Even though the United States did not enter World War II until the attack on Pearl Harbor in December of 1941, it had been preparing for the likely possibility of joining the conflict for some time. Naval forces around the Pacific had been actively operating drills and exercises to stay sharp and prepare as tensions with Japan increased. As the Japanese Empire expanded closer to the Philippines, President Franklin Roosevelt issued a national emergency declaration that gave him significant authority to oversee military and civilian coordination.
As late as 1940, Roosevelt had been corresponding frequently with British Prime Minister Winston Churchill about contingencies should the United States join the conflict. Although he assured the nation that he planned to keep the United States neutral, privately he wanted to join the fight against fascism. The two leaders frequently discussed how the countries would assist each other in the war. In fact, diplomatic missions between the United States and Great Britain, the Soviet Union, and China increased significantly during this time.
Roosevelt also bolstered the Office of Naval Intelligence in its efforts to gather information through clandestine operations around the globe. US intelligence officers were stationed in many countries involved in the war to gather as much useful information as possible.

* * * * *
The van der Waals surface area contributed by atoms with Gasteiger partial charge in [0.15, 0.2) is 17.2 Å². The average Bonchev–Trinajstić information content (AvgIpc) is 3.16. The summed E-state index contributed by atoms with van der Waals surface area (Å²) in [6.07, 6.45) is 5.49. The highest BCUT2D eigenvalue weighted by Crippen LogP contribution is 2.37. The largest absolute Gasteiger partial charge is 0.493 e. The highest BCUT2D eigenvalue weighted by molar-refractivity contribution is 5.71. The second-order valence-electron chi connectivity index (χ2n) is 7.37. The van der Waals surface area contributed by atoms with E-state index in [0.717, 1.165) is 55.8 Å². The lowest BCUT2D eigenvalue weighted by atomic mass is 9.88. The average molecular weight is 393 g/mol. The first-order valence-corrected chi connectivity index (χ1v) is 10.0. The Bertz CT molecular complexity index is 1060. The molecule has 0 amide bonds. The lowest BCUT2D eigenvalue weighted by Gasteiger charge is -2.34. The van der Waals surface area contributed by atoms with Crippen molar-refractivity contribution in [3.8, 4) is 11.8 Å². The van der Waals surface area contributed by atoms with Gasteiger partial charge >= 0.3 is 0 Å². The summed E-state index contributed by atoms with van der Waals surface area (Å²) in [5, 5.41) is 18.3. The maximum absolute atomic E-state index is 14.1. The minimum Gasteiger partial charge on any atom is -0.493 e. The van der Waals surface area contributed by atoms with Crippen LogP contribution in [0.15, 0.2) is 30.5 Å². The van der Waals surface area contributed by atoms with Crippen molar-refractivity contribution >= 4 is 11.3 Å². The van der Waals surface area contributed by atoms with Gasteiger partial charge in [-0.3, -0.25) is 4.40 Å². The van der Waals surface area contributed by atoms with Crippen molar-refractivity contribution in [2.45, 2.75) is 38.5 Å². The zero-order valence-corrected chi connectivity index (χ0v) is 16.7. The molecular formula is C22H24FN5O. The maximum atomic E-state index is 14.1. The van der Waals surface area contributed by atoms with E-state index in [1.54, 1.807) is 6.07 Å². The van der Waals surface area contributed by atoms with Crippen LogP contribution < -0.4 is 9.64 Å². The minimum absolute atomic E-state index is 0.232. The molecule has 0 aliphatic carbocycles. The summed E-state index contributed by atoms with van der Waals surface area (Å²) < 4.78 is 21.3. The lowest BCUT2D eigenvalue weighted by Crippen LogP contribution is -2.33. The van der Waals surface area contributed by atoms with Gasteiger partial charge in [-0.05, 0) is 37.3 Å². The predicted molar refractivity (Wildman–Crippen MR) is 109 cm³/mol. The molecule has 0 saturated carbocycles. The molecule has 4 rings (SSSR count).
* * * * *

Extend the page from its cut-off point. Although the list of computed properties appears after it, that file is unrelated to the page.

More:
Aware that the United States might become a target as a result of its support of Allied forces, coastal defenses were built up around major American ports. The country also instituted a draft in 1940 to shore up its defense forces: the only peacetime draft in the country's history. The pre-war period was also marked by increased military recruiting.
Furthermore, the manufacturing of supplies and equipment vital to the war effort was ramped up, particularly the production of munitions, tanks, military trucks, and warplanes. In fact, after the fall of France in 1940, Roosevelt asked Congress for one billion dollars to be used in warplane manufacturing.
Roosevelt also reconvened the National Defense Advisory Commission (NDAC). This body of industry leaders and public consumers was first created during World War I. It served to advise the government and act alongside it to implement private sector efforts to prepare for war. In January of 1941, the president replaced the relatively toothless NDAC with the Office of Production Management (OPM). This body was charged with encouraging industrial production to aid a potential war effort.